Three years have passed, and Cio-Cio-san awaits her husband’s return. Suzuki prays to the gods for help, but Cio-Cio-san berates her for believing in lazy Japanese gods rather than in Pinkerton’s promise to return one day. Sharpless appears with a letter from Pinkerton, but before he can read it to Cio-Cio-san, Goro arrives with the latest potential husband for Cio-Cio-san, the wealthy Prince Yamadori. Cio-Cio-san politely serves the guests tea but insists she is not available for marriage – her American husband has not deserted her. She dismisses Goro and Yamadori. Sharpless attempts to read Pinkerton’s letter and suggests that perhaps Cio-Cio-san should reconsider Yamadori’s offer. “And this?” asks the outraged Cio-Cio-san, showing the consul her small child. Sharpless is too upset to tell her more of the letter’s contents. He leaves, promising to tell Pinkerton of the child. A cannon shot is heard in the harbor announcing the arrival of a ship. Cio-Cio-san and Suzuki take a telescope to the terrace and read the name of Pinkerton’s ship. Overjoyed, Cio-Cio-san joins Suzuki in strewing the house with flower petals from the garden. Night falls, and Cio-Cio-san, Suzuki, and the child settle into a vigil watching over the harbor.
Act II – Part 2:
Dawn breaks, and Suzuki insists that Cio-Cio-san get some sleep. Cio-Cio-san carries the child into another room. Sharpless appears with Pinkerton and Kate, Pinkerton’s new wife. Suzuki realizes who the American woman is, and agrees to help break the news to Cio-Cio-san. Pinkerton is overcome with guilt and runs from the scene, pausing to remember his days in the little house. Cio-Cio-san rushes in hoping to find Pinkerton, but sees Kate instead. Grasping the situation, she agrees to give up the child but insists Pinkerton return for him. Dismissing everyone, Cio-Cio-san takes out the dagger with which her father committed suicide, choosing to die with honor rather than live in shame. She is interrupted momentarily when the child comes in, but Cio-Cio-san says goodbye to him and sends him to play. She stabs herself as Pinkerton calls her name.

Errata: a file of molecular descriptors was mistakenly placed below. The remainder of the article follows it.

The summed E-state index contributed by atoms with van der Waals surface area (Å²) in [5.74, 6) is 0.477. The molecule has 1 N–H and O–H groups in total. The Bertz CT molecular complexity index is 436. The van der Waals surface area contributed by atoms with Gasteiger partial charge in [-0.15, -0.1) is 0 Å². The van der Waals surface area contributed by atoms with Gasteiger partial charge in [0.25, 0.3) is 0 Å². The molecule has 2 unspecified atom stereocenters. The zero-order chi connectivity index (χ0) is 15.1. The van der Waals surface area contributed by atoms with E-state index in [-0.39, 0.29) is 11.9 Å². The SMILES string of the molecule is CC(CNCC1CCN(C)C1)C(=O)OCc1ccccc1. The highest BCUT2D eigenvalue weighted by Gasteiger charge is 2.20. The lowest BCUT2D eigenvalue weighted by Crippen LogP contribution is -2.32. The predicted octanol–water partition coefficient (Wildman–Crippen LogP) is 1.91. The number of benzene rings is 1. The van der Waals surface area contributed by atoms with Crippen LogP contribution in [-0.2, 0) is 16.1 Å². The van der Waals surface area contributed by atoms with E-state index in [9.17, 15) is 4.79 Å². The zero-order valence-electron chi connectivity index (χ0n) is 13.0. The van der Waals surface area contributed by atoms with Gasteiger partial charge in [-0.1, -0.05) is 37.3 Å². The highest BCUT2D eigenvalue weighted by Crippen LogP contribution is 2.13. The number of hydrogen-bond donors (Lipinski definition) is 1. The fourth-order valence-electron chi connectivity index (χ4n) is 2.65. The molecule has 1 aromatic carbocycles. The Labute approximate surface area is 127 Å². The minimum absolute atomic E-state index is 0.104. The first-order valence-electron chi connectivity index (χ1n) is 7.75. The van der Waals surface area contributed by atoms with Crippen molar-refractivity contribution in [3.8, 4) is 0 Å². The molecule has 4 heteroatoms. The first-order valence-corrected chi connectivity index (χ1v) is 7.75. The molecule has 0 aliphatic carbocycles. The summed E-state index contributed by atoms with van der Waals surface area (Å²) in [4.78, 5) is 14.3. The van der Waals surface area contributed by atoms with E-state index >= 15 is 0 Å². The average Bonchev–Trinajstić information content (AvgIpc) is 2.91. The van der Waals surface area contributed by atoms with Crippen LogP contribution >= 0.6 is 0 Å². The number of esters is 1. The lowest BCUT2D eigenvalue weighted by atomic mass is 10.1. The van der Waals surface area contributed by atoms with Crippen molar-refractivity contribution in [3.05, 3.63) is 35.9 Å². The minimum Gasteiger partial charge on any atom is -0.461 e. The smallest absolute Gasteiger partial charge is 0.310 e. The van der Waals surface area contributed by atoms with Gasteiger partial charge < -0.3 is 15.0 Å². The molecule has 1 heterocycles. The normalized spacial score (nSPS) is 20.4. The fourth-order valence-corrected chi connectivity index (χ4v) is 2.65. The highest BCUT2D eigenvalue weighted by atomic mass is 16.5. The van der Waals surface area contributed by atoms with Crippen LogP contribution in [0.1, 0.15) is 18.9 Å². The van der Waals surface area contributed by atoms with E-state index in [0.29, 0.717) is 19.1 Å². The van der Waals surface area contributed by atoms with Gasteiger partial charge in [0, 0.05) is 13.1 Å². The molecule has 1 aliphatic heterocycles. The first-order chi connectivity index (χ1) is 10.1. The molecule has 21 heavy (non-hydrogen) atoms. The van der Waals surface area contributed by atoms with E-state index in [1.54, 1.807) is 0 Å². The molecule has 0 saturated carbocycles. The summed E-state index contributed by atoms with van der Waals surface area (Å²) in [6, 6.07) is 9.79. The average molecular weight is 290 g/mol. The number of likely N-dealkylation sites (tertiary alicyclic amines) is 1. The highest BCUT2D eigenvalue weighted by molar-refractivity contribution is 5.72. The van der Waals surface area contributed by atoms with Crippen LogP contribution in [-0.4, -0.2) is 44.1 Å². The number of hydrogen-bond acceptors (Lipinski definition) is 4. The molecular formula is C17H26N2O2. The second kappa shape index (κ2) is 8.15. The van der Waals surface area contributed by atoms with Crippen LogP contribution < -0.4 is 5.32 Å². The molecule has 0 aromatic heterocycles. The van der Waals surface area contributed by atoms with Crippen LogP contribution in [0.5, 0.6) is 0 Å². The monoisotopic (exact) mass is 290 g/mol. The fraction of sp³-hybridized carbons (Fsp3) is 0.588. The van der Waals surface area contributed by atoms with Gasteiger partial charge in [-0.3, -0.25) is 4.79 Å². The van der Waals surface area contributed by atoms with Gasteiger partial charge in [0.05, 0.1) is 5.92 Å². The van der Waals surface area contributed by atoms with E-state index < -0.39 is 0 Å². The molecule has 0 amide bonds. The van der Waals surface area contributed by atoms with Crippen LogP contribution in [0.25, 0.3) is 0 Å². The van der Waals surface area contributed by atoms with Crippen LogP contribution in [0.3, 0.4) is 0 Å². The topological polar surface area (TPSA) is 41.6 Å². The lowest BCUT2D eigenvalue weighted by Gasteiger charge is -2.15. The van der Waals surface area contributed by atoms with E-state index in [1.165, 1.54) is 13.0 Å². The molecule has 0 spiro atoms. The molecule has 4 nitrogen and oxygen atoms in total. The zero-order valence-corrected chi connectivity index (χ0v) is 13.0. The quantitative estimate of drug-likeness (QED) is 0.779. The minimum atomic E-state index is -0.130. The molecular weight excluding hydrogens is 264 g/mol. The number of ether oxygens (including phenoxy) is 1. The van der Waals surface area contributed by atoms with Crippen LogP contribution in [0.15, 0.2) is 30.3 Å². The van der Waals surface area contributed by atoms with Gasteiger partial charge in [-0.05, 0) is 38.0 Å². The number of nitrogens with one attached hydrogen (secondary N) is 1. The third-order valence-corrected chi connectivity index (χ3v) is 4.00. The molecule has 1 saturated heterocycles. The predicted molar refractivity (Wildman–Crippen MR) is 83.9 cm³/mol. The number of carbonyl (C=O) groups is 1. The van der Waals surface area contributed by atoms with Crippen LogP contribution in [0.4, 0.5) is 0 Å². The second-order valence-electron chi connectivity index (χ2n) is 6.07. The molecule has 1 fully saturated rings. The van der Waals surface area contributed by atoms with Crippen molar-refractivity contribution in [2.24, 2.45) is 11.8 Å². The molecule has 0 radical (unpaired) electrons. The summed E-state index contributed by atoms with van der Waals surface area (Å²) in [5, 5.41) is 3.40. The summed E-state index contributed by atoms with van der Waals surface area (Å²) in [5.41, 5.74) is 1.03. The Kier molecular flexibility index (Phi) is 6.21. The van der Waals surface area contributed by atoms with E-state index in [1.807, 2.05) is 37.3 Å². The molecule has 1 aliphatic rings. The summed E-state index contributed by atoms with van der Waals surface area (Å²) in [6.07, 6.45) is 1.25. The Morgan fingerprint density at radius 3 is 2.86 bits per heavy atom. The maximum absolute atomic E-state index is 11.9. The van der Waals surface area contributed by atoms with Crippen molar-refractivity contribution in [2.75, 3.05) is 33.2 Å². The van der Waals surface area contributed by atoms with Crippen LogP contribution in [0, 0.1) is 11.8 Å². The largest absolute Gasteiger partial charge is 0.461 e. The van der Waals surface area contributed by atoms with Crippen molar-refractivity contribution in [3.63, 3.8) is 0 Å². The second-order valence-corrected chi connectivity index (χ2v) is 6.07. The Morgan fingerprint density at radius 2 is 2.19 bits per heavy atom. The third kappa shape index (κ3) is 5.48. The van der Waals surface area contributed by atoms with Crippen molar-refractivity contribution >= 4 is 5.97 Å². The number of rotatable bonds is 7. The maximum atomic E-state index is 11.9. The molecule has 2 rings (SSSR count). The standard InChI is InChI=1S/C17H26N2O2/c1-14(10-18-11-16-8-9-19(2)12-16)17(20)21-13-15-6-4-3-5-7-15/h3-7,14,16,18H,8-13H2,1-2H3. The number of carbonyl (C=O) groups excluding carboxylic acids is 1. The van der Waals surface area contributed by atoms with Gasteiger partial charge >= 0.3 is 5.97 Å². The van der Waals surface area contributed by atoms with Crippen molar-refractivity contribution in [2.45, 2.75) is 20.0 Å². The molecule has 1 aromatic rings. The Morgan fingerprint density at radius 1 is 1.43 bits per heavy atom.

Introduction to Opera
At 6:30 before evening performances and at 1:30 before matinees, a free talk will be presented in the California Theatre that will acquaint you with the composer’s life, his place in the history of opera, the story and its characters. If you are attending the 1:30 or 6:30 Introduction, you must be ticketed for that day’s performance; and your ticket must be torn as you enter the building.
A one-hour preview for each 2018-19 production is presented free of charge in the third floor rehearsal hall of the California Theatre, located at 345 S. First Street. Please enter via Market Street entrance and take elevator to third floor. Moderated by GD Larry Hancock, the preview includes a lecture and performances by OSJ artists. Dates for previews are as follows:
- The Abduction from the Seraglio: September 4, 2018
- Pagliacci: November 6, 2018
- Moby-Dick: January 29, 2019
- Madama Butterfly: April 2, 2019
All previews begin at 12 noon.
Opera at Your Doorstep Lecture Series
Increase your understanding of opera and enjoy upcoming Opera San José performances all the more by attending one of longtime OSJ subscriber Bradford Wade’s FREE previews. Dates for Madama Butterfly lecture talks will be announced in March 2019. For more information about the Opera at Your Doorstep Lecture Series and/or to RSVP, email OperaAtYourDoorstep@gmail.com.
Performances of Madama Butterfly are made possible by a grant from a Cultural Affairs grant from the the City of San Jose.